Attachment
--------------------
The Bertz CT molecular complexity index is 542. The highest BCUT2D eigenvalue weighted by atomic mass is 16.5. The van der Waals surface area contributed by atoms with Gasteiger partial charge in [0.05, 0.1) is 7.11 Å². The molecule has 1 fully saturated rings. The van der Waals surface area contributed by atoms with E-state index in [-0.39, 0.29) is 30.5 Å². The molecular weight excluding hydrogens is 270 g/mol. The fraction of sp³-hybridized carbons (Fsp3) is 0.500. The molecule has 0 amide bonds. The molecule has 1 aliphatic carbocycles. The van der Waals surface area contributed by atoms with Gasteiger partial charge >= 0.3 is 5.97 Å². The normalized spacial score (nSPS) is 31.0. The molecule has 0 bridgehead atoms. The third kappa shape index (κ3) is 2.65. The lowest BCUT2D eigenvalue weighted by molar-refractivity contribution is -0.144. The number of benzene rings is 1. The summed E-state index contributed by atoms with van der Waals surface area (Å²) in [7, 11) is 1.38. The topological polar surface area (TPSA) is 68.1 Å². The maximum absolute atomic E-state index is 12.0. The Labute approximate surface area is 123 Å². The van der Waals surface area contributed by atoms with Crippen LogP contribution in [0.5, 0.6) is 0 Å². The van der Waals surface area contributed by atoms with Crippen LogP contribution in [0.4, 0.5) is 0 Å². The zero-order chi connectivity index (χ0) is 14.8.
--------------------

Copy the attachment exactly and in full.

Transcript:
The Bertz CT molecular complexity index is 542. The highest BCUT2D eigenvalue weighted by atomic mass is 16.5. The van der Waals surface area contributed by atoms with Gasteiger partial charge in [0.05, 0.1) is 7.11 Å². The molecule has 1 fully saturated rings. The van der Waals surface area contributed by atoms with E-state index in [-0.39, 0.29) is 30.5 Å². The molecular weight excluding hydrogens is 270 g/mol. The fraction of sp³-hybridized carbons (Fsp3) is 0.500. The molecule has 0 amide bonds. The molecule has 1 aliphatic carbocycles. The van der Waals surface area contributed by atoms with Gasteiger partial charge >= 0.3 is 5.97 Å². The normalized spacial score (nSPS) is 31.0. The molecule has 0 bridgehead atoms. The third kappa shape index (κ3) is 2.65. The lowest BCUT2D eigenvalue weighted by molar-refractivity contribution is -0.144. The number of benzene rings is 1. The summed E-state index contributed by atoms with van der Waals surface area (Å²) in [7, 11) is 1.38. The topological polar surface area (TPSA) is 68.1 Å². The maximum absolute atomic E-state index is 12.0. The Labute approximate surface area is 123 Å². The van der Waals surface area contributed by atoms with Crippen LogP contribution in [0.5, 0.6) is 0 Å². The van der Waals surface area contributed by atoms with Crippen LogP contribution in [0.4, 0.5) is 0 Å². The zero-order chi connectivity index (χ0) is 14.8.